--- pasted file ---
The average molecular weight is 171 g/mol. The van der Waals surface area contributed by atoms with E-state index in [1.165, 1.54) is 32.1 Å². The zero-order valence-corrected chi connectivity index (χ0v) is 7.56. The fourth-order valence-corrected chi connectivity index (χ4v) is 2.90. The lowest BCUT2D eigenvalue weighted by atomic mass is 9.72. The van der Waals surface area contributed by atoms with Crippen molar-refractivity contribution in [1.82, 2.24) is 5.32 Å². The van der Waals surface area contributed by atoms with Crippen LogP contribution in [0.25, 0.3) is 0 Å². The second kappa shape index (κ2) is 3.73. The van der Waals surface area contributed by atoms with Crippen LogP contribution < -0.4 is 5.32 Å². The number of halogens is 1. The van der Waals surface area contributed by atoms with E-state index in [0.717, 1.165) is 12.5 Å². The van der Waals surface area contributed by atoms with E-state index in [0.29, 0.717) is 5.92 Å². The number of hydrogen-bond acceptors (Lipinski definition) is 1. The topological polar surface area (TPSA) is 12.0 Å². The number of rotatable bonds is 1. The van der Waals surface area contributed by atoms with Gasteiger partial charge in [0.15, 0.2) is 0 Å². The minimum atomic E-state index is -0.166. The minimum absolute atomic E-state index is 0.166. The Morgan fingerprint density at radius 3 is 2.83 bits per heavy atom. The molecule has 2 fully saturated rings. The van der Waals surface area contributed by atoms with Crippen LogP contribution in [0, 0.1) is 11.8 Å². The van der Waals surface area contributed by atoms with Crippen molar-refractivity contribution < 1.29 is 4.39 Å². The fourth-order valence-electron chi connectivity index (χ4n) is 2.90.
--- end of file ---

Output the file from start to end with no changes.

The average molecular weight is 171 g/mol. The van der Waals surface area contributed by atoms with E-state index in [1.165, 1.54) is 32.1 Å². The zero-order valence-corrected chi connectivity index (χ0v) is 7.56. The fourth-order valence-corrected chi connectivity index (χ4v) is 2.90. The lowest BCUT2D eigenvalue weighted by atomic mass is 9.72. The van der Waals surface area contributed by atoms with Crippen molar-refractivity contribution in [1.82, 2.24) is 5.32 Å². The van der Waals surface area contributed by atoms with Crippen LogP contribution in [0.25, 0.3) is 0 Å². The second kappa shape index (κ2) is 3.73. The van der Waals surface area contributed by atoms with Crippen LogP contribution < -0.4 is 5.32 Å². The number of halogens is 1. The van der Waals surface area contributed by atoms with E-state index in [0.717, 1.165) is 12.5 Å². The van der Waals surface area contributed by atoms with E-state index in [0.29, 0.717) is 5.92 Å². The number of hydrogen-bond acceptors (Lipinski definition) is 1. The topological polar surface area (TPSA) is 12.0 Å². The number of rotatable bonds is 1. The van der Waals surface area contributed by atoms with Gasteiger partial charge in [0.15, 0.2) is 0 Å². The minimum atomic E-state index is -0.166. The minimum absolute atomic E-state index is 0.166. The Morgan fingerprint density at radius 3 is 2.83 bits per heavy atom. The molecule has 2 fully saturated rings. The van der Waals surface area contributed by atoms with Crippen LogP contribution in [0, 0.1) is 11.8 Å². The van der Waals surface area contributed by atoms with Crippen molar-refractivity contribution < 1.29 is 4.39 Å². The fourth-order valence-electron chi connectivity index (χ4n) is 2.90.